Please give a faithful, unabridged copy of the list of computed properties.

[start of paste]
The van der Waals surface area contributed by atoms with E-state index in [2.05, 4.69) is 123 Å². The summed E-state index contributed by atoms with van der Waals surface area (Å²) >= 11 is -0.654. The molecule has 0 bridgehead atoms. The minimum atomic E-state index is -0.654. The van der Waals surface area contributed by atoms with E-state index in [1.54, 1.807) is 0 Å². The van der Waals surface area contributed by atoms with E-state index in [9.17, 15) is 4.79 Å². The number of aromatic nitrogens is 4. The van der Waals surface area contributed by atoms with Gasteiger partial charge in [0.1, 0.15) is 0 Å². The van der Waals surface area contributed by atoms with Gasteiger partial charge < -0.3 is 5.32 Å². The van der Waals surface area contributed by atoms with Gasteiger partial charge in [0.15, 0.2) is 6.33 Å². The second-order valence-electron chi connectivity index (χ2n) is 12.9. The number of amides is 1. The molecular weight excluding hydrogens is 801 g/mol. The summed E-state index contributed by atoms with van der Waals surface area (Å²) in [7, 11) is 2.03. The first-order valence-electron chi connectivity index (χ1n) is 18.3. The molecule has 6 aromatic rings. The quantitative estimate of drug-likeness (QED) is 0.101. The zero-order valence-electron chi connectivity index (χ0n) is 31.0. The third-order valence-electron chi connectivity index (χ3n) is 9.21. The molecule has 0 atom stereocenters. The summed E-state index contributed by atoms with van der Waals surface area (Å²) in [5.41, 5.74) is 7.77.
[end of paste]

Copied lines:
The van der Waals surface area contributed by atoms with E-state index in [2.05, 4.69) is 123 Å². The summed E-state index contributed by atoms with van der Waals surface area (Å²) >= 11 is -0.654. The molecule has 0 bridgehead atoms. The minimum atomic E-state index is -0.654. The van der Waals surface area contributed by atoms with E-state index in [1.54, 1.807) is 0 Å². The van der Waals surface area contributed by atoms with E-state index in [9.17, 15) is 4.79 Å². The number of aromatic nitrogens is 4. The van der Waals surface area contributed by atoms with Gasteiger partial charge in [0.1, 0.15) is 0 Å². The van der Waals surface area contributed by atoms with Gasteiger partial charge < -0.3 is 5.32 Å². The van der Waals surface area contributed by atoms with Gasteiger partial charge in [0.15, 0.2) is 6.33 Å². The second-order valence-electron chi connectivity index (χ2n) is 12.9. The number of amides is 1. The molecular weight excluding hydrogens is 801 g/mol. The summed E-state index contributed by atoms with van der Waals surface area (Å²) in [7, 11) is 2.03. The first-order valence-electron chi connectivity index (χ1n) is 18.3. The molecule has 6 aromatic rings. The quantitative estimate of drug-likeness (QED) is 0.101. The zero-order valence-electron chi connectivity index (χ0n) is 31.0. The third-order valence-electron chi connectivity index (χ3n) is 9.21. The molecule has 0 atom stereocenters. The summed E-state index contributed by atoms with van der Waals surface area (Å²) in [5.41, 5.74) is 7.77.